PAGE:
Obviously, Danielle and I are not the target demographic for these books. If I'm reading a book and come across the word cock, you can be assured that the text has to do with sustainable farming. Yet, the books have achieved enough attention and notoriety to have stayed solidly on our radar. Our friends have read them and like to talk about them. We have heard about many of the kinky details, told to us with either disgust or delight, depending on the friend recalling the scene.
It probably goes without saying, but we will also steer clear of the theater while Magic Mike is playing. In our world, male strippers are like white noise. We don't particularly notice their presence or absence. I did actually go to a strip club for my 18th birthday, but that was mostly to celebrate the fact that I was old enough to get in. I was trying to feign a certain level of badass-ness, although my true colors shone through in the too-big corduroy pants from Goodwill that I wore that night. Who knew clubbing and corduroy don't mix? (Danielle had a similarly "edgy" experience at this same club another time when a man walked up to her and asked, "Are you a nurse?") This club had two sections, a dance club and a strip club, and I ended up spending much of my birthday night talking with a close friend at a table in the strip club. We went there to escape the noise of the bass-heavy dance club. That's right: the strip club was enticing because it was quiet. So, that gives you some context.
Anyway, all of these new, sex-charged offerings inspired me to inquire of Danielle, "Do you wish we used whips and stuff? Because I will if you really want me to." I didn't want Danielle to feel like she was missing out on some mind-blowing sexual experience, but - truth be told- my internal monologue was pleading, Please say no...please say no...please say no.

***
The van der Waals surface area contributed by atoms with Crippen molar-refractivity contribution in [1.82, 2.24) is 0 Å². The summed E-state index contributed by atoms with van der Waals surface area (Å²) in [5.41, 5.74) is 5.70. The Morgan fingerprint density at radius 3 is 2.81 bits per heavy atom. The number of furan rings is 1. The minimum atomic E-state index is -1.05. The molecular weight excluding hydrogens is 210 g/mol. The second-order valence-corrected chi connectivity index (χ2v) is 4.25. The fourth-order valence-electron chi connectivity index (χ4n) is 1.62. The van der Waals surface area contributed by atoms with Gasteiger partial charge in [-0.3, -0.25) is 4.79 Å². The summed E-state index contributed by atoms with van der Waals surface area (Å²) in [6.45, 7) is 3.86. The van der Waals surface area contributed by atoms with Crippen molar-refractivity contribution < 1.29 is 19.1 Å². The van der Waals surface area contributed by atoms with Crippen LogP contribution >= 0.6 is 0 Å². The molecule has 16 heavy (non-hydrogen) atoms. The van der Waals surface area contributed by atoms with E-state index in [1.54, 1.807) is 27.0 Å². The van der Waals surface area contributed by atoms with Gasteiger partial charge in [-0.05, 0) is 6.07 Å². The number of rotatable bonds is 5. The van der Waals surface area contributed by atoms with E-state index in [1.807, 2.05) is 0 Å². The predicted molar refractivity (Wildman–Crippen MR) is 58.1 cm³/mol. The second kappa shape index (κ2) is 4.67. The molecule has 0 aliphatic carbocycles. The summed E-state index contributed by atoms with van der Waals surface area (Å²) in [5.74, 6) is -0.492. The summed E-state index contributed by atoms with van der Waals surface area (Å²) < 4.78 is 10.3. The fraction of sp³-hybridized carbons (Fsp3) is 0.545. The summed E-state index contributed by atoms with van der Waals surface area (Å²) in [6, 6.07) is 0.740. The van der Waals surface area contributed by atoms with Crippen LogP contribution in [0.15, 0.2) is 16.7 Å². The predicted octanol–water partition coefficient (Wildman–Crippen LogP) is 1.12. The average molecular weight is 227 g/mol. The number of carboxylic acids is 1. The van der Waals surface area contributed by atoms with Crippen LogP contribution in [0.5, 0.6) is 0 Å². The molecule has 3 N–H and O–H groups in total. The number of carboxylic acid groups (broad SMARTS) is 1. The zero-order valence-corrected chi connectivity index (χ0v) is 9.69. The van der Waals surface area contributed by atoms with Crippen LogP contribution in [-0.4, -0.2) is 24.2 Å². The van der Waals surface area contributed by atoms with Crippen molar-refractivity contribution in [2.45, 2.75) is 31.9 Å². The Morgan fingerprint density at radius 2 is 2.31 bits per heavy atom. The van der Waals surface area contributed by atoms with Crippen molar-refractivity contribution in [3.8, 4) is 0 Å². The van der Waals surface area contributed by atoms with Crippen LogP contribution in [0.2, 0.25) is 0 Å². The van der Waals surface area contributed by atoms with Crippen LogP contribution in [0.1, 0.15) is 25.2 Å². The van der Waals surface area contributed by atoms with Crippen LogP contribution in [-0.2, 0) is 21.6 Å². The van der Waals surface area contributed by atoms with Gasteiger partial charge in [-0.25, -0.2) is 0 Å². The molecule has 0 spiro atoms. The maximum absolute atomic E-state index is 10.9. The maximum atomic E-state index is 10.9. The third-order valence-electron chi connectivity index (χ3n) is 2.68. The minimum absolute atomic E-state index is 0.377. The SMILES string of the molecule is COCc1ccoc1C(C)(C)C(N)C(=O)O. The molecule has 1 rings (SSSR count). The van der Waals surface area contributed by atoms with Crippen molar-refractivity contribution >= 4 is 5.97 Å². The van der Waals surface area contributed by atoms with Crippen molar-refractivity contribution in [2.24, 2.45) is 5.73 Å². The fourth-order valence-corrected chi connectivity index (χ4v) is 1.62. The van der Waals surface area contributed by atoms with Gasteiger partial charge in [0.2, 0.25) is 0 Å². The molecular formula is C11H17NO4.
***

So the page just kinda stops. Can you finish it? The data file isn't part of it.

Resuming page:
Of course, there is a reason Danielle and I ended up together. Our mutual tameness is part of that. "Oh, God no!" she replied. "Actually, whips make me feel guilty. They make me think of slavery." Thank goodness.
"And I'm not really that into handcuffs, either," she continued. "Reminds me of immigration reform. Remember that episode of The Good Wife when that woman got deported?" Yes, I agree, that was a sad show.
Leave it to us to have a social justice bent to our sex life.
From there, the conversation got pretty silly as we talked about the most ethical sex props. Danielle made some crack about KY jelly but then offered that actual jelly could be put to creative sexual use. But only if it was locally made. Like the gooseberry jelly we just got from that lady at the farmers market. That would be okay.
If I could stomach reading the Shades of Grey books (and I don't think I can), I would love to write a parody series featuring normal, lame lesbian characters. I would call it 50 Shades of Indigo. In the book, if one character hurt her partner during sex, the sex act would stop so that the offending character could fix a nice, soaking bath for her sore lover. Much apologizing and cuddling would ensue. There would be more pages devoted to the characters talking about feelings and the health of their relationship than all of the needless poking and prodding found in the original books. The steamiest scenes might involve the presence of strategically placed bits of farmers market gooseberry jelly. Or local honey. Organic, of course.
All of this is to say, you straight people have your minds in the gutter. Before you know it, Pat Robertson is going to be condemning your wanton depravity and encouraging you to be more like your wholesome lesbian friends. In fact, these books might just be a boon for the gay movement. We come off looking rather pure (see Ellen video below) by comparison. So go on. Have your Shades of Grey/ Magic Mike flings.
Just remember: if I show up one day looking a little sticky and smelling faintly of gooseberry, don't say a damn thing. You have no room to talk.